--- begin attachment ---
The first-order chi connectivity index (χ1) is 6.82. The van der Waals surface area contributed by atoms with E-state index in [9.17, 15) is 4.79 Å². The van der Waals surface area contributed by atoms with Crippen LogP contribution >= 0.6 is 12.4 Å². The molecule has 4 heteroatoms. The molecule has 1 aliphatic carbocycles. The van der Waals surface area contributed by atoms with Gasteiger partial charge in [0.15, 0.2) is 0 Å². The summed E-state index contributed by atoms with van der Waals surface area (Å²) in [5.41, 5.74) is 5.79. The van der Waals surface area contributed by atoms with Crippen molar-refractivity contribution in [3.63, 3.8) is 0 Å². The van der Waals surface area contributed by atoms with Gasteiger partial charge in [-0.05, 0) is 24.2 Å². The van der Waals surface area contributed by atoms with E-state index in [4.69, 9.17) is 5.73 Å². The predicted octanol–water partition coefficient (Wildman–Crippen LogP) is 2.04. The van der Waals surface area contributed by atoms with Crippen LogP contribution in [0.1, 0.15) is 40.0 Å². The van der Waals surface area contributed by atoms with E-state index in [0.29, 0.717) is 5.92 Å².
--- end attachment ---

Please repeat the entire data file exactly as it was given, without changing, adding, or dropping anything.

The first-order chi connectivity index (χ1) is 6.82. The van der Waals surface area contributed by atoms with E-state index in [9.17, 15) is 4.79 Å². The van der Waals surface area contributed by atoms with Crippen LogP contribution >= 0.6 is 12.4 Å². The molecule has 4 heteroatoms. The molecule has 1 aliphatic carbocycles. The van der Waals surface area contributed by atoms with Gasteiger partial charge in [0.15, 0.2) is 0 Å². The summed E-state index contributed by atoms with van der Waals surface area (Å²) in [5.41, 5.74) is 5.79. The van der Waals surface area contributed by atoms with Crippen molar-refractivity contribution in [3.63, 3.8) is 0 Å². The van der Waals surface area contributed by atoms with Gasteiger partial charge in [-0.05, 0) is 24.2 Å². The van der Waals surface area contributed by atoms with E-state index in [4.69, 9.17) is 5.73 Å². The predicted octanol–water partition coefficient (Wildman–Crippen LogP) is 2.04. The van der Waals surface area contributed by atoms with Crippen LogP contribution in [0.1, 0.15) is 40.0 Å². The van der Waals surface area contributed by atoms with E-state index in [0.29, 0.717) is 5.92 Å².